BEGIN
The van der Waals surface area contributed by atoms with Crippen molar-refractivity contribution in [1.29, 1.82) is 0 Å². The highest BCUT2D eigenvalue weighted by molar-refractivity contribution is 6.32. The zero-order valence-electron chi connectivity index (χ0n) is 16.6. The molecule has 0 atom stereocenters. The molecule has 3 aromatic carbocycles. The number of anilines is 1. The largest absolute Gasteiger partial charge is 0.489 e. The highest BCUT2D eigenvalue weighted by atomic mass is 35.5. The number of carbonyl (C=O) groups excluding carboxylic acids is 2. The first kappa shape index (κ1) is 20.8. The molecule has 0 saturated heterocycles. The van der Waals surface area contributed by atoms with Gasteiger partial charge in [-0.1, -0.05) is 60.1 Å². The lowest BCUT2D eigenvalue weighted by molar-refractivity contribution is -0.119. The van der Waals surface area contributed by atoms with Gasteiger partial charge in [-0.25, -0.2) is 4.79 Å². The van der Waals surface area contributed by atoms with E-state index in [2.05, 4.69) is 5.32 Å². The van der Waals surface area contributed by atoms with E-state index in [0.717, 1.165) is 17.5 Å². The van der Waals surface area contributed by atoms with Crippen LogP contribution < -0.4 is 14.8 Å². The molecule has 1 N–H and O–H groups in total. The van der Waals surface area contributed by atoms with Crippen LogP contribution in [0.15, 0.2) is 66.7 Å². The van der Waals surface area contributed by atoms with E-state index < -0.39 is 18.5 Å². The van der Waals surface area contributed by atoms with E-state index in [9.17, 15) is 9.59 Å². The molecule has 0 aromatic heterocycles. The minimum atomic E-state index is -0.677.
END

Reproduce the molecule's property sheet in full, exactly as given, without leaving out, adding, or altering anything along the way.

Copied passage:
The van der Waals surface area contributed by atoms with Crippen molar-refractivity contribution in [1.29, 1.82) is 0 Å². The highest BCUT2D eigenvalue weighted by molar-refractivity contribution is 6.32. The zero-order valence-electron chi connectivity index (χ0n) is 16.6. The molecule has 0 atom stereocenters. The molecule has 3 aromatic carbocycles. The number of anilines is 1. The largest absolute Gasteiger partial charge is 0.489 e. The highest BCUT2D eigenvalue weighted by atomic mass is 35.5. The number of carbonyl (C=O) groups excluding carboxylic acids is 2. The first kappa shape index (κ1) is 20.8. The molecule has 0 saturated heterocycles. The van der Waals surface area contributed by atoms with Gasteiger partial charge in [-0.1, -0.05) is 60.1 Å². The lowest BCUT2D eigenvalue weighted by molar-refractivity contribution is -0.119. The van der Waals surface area contributed by atoms with Gasteiger partial charge in [-0.25, -0.2) is 4.79 Å². The van der Waals surface area contributed by atoms with E-state index in [2.05, 4.69) is 5.32 Å². The van der Waals surface area contributed by atoms with E-state index in [0.717, 1.165) is 17.5 Å². The van der Waals surface area contributed by atoms with Crippen LogP contribution < -0.4 is 14.8 Å². The molecule has 1 N–H and O–H groups in total. The van der Waals surface area contributed by atoms with Crippen LogP contribution in [0.15, 0.2) is 66.7 Å². The van der Waals surface area contributed by atoms with E-state index < -0.39 is 18.5 Å². The van der Waals surface area contributed by atoms with E-state index in [9.17, 15) is 9.59 Å². The molecule has 0 aromatic heterocycles. The minimum atomic E-state index is -0.677.